Morgridge Institute for Research

From moon rocks to flash talks, explore 100+ Wisconsin Science Festival events

Radio technology, astrobotany, dairy science and computer coding are just a handful of science topics to be explored at the 2017 Wisconsin Science Festival (WSF), held Nov. 2-5.

Now in its seventh year, the science festival continues to engage communities in the enterprise of science and discovery and aims to communicate the power of knowledge and creativity, promote innovation and cultivate the next generation of global citizens.

From the “Extreme STEAM Discovery Lab” in Fond du Lac to Milwaukee’s “Creepy Crawly Zoo” at Discovery World, more than 40 communities are hosting activities statewide, making the 2017 festival the most expansive one yet.

Eric Wilcots, associate dean for natural and mathematical sciences at UW–Madison and chair of the WSF steering committee, says the science festival offers ample opportunities to cultivate a renewed sense of curiosity.

“I think every kid starts out a little bit as a scientist. At some point, they all ask ‘how’ or ‘why’ questions about the world,” Wilcots says. “Somewhere along the line, that curiosity can get lost. We’ve got to bring back that natural curiosity for people, and festivals are one way to get science to the public.”

Wilcots will be featured at a few science festival events himself, including this year’s “Big Ideas for Busy People: Big Data Edition” in Madison from 7 – 8 p.m. on Nov. 4 at the Discovery Building.

The Big Ideas events involve high-energy, 5-minute flash talks, and a ringing gong that calls out anyone who goes over the allotted time. Laura Heisler, director of the festival and programming for the Wisconsin Alumni Research Foundation and the Morgridge Institute for Research, says that “big data” is an organizing theme that transcends specific scientific fields.

“Big data is really interesting, and it’s ubiquitous in terms of its impact on all aspects of our lives and of scientific inquiry,” Heisler says. “We’re featuring a range of experts from English to astronomy and everything in between to talk about the role of big data in research.”

Madison’s Friday night hallmark event, “Can You Hear Me Now? 100 Years of Wisconsin Broadcast,” held 6 – 9 p.m. on Nov. 3 in the Discovery Building, will celebrate one of the great scientific firsts Wisconsin bestowed on the world — the birth of public radio — while gazing into the future of radio technology, including the search for extraterrestrial life. Celebrating the 100th anniversary of public broadcasting in Wisconsin, audiences will tune in to a decade-by-decade journey through broadcasting’s evolution.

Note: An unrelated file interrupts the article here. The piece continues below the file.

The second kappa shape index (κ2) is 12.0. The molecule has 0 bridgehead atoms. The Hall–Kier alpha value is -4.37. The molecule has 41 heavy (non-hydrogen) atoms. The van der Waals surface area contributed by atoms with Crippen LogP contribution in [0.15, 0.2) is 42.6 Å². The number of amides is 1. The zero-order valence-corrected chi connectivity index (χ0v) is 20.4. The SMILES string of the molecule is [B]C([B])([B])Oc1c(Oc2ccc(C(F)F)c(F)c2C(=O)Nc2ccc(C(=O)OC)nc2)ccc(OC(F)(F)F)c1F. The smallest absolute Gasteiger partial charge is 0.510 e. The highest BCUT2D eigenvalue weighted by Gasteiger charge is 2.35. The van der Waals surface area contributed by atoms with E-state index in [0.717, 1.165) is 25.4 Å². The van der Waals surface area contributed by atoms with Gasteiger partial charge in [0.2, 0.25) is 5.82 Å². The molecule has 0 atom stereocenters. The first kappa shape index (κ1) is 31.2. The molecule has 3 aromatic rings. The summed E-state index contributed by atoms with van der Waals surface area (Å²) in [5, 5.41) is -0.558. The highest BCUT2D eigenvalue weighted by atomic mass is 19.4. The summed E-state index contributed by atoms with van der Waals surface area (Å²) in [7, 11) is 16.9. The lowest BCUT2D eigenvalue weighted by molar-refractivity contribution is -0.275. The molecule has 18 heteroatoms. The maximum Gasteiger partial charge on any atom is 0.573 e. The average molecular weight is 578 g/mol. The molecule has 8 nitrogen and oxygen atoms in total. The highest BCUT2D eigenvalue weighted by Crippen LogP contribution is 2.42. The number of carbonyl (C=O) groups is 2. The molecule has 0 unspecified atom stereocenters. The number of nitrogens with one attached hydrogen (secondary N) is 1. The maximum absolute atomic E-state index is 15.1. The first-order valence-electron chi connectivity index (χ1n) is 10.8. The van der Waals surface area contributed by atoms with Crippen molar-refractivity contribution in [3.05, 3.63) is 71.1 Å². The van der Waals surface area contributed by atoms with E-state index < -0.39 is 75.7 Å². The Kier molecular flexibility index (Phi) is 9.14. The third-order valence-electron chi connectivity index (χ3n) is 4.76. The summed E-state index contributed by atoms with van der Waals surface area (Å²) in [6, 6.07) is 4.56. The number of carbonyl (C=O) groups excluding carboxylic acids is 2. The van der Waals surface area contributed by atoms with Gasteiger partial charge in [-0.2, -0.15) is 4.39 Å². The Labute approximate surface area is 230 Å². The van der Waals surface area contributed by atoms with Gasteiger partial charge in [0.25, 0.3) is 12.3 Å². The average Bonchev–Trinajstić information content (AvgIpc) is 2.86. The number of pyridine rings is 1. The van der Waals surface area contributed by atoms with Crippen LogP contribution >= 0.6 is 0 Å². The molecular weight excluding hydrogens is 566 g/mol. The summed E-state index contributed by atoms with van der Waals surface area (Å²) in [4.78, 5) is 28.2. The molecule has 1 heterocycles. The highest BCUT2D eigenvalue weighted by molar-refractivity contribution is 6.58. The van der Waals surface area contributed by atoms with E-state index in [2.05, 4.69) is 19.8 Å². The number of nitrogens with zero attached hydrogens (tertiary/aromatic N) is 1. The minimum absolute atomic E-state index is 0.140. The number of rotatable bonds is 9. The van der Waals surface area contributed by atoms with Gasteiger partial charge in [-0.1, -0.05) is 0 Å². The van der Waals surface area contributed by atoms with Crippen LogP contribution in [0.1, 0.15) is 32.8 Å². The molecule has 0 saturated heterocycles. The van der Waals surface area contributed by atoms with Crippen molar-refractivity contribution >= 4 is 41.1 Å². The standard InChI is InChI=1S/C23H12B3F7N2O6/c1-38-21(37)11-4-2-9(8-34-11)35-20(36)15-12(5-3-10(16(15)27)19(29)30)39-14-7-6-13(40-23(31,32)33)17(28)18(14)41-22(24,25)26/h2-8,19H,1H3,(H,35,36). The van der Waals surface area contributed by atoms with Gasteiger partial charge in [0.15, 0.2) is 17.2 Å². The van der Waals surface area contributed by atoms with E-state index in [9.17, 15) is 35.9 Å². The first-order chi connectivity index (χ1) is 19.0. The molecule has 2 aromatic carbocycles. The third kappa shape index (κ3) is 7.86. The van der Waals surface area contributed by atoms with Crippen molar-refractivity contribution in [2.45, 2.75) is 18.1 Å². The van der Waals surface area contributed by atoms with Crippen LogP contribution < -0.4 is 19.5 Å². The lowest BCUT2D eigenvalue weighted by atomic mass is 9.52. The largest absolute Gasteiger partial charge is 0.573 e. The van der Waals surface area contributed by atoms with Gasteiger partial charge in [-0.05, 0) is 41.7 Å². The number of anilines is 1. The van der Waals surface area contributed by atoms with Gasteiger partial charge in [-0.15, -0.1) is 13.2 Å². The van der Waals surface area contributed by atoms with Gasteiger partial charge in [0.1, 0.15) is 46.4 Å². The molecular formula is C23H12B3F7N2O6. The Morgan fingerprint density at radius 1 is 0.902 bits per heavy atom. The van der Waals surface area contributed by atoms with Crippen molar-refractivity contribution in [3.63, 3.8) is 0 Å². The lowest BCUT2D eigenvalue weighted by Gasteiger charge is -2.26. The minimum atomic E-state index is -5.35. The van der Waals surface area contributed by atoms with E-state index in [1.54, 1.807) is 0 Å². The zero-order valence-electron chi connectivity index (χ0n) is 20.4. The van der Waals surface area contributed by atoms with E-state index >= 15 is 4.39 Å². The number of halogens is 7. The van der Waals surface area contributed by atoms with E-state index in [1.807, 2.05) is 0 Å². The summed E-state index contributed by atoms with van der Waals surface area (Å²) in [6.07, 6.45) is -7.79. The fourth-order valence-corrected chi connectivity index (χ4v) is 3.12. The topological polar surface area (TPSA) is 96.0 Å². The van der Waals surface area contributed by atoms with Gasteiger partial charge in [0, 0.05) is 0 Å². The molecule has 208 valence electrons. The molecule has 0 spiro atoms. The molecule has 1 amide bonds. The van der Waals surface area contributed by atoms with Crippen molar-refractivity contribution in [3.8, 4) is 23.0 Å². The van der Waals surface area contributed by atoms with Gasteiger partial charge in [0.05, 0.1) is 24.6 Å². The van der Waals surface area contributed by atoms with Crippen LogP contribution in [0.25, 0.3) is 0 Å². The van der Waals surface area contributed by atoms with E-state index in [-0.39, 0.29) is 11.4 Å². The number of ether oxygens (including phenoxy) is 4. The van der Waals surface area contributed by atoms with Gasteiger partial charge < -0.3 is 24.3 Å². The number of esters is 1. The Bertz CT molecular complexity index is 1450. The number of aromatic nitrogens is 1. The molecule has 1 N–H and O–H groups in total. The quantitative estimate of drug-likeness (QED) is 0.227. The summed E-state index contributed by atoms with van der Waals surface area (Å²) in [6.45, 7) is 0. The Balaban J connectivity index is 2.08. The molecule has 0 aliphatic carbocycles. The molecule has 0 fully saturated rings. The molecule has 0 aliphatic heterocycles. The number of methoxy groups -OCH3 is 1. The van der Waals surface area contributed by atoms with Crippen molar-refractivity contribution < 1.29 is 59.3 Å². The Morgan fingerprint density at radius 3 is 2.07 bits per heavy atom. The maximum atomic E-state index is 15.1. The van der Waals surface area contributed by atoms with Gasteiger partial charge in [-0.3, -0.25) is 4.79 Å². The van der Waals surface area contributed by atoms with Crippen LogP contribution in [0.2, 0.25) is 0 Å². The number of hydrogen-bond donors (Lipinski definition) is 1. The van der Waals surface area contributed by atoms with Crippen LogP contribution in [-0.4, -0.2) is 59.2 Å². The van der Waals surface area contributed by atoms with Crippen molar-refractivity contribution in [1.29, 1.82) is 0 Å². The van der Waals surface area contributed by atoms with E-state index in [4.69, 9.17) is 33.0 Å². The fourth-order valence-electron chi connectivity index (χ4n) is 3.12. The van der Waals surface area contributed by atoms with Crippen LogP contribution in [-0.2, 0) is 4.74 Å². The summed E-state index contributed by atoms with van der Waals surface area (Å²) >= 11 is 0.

“There’s been a lot of great collaboration to bring our festival excitement and experience to the topic of science in radio and TV technology,” Heisler says. “Stations will feature both advancements in radio technology and the cultural evolution that came along with it.”

Also taking place Friday evening is the free “Science Cab,” where guests will jump in minivan cabs at the Discovery Building and play trivia with an assortment of UW–Madison scientists. Participants will be taken to four different downtown and campus destinations — including the Washburn Observatory, Wisconsin Alumni Association’s Alumni Park, the Madison Children’s Museum, and the Wisconsin Public Television station — and do a hands-on activity at each stop.

Many activities will be held in the Discovery Building, 330 N. Orchard St. and across the UW–Madison campus, with other events taking place elsewhere in Madison and in communities statewide.

Highlighted events include:

Not Like It Used to Be: Outdoor Recreation in a Changing Wisconsin

Wisconsin’s winters are becoming shorter and warmer, and the state is seeing more intense summer rain events. What do these and other changes mean for hunting, fishing, skiing and other outdoor activities? Experts on climate, wildlife habitat, fisheries, winter sports and mosquito-borne illnesses will discuss what the future looks like in a state of change.

Details: Thursday, Nov. 2, 8 – 9 p.m. in the Discovery Building.

Extreme STEAM Discovery Lab

The Children’s Museum of Fond du Lac will feature exciting science, technology, engineering, art and math (STEAM) focused, hands-on activities. Admission fees apply.

Details: Thursday and Friday, Nov. 2-3, 10 a.m. – 12 p.m. at the Children’s Museum of Fond du Lac.

Can You Hear Me Now? 100 Years of Wisconsin Broadcast

From Morse code to the search for extraterrestrials and beyond, explore an interactive decade-by-decade journey. The Discovery Building Atrium will be transformed by hands-on stations, including glass blowing, radio telescopes, virtual reality and more.

Details: Friday, Nov. 3, 6 – 9 p.m. in the Discovery Building.

Tony’s Creepy Crawly Zoo

Tony “The Bug Whisperer” and his Creepy-Crawly Zoo show just how cool the world of entomology really is. This show at Discovery World is perfect for young children as they’ll learn about the insects in our backyard.

Details: Saturday, Nov. 4, 11:30 a.m. – 12:30 p.m., Discovery World, Milwaukee

Science Storytellers’ Jam

The Science Storytellers’ Jam presents stories that intertwine science with personal experiences. The event will feature a mix of presentations by local science storytellers providing stories about journeys through their various science (or not so science-y) backgrounds.

Details: Saturday, Nov. 4, 8:30 – 10 p.m. in the Discovery Building.

Check the Wisconsin Science Festival website for more detailed information about the full festival schedule for Madison and statewide events.